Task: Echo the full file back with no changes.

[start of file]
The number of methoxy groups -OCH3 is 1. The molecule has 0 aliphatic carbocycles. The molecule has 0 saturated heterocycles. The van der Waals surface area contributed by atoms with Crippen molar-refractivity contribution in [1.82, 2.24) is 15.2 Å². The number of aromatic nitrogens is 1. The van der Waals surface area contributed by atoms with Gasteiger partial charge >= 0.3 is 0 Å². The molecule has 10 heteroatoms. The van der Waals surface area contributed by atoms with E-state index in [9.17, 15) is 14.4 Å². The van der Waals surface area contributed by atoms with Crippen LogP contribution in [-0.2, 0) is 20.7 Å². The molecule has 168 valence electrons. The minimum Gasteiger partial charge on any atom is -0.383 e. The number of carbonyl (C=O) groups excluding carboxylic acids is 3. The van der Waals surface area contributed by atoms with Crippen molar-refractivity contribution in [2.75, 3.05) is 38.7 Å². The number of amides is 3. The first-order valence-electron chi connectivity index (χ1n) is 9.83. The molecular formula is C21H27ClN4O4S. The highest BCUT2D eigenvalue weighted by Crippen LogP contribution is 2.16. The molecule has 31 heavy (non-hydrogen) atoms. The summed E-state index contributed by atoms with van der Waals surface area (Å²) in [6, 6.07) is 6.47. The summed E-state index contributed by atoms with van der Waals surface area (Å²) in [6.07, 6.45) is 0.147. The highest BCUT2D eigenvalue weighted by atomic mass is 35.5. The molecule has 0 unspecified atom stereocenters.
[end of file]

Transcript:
The number of methoxy groups -OCH3 is 1. The molecule has 0 aliphatic carbocycles. The molecule has 0 saturated heterocycles. The van der Waals surface area contributed by atoms with Crippen molar-refractivity contribution in [1.82, 2.24) is 15.2 Å². The number of aromatic nitrogens is 1. The van der Waals surface area contributed by atoms with Gasteiger partial charge >= 0.3 is 0 Å². The molecule has 10 heteroatoms. The van der Waals surface area contributed by atoms with E-state index in [9.17, 15) is 14.4 Å². The van der Waals surface area contributed by atoms with Crippen LogP contribution in [-0.2, 0) is 20.7 Å². The molecule has 168 valence electrons. The minimum Gasteiger partial charge on any atom is -0.383 e. The number of carbonyl (C=O) groups excluding carboxylic acids is 3. The van der Waals surface area contributed by atoms with Crippen molar-refractivity contribution in [2.75, 3.05) is 38.7 Å². The number of amides is 3. The first-order valence-electron chi connectivity index (χ1n) is 9.83. The molecular formula is C21H27ClN4O4S. The highest BCUT2D eigenvalue weighted by Crippen LogP contribution is 2.16. The molecule has 31 heavy (non-hydrogen) atoms. The summed E-state index contributed by atoms with van der Waals surface area (Å²) in [6, 6.07) is 6.47. The summed E-state index contributed by atoms with van der Waals surface area (Å²) in [6.07, 6.45) is 0.147. The highest BCUT2D eigenvalue weighted by atomic mass is 35.5. The molecule has 0 unspecified atom stereocenters.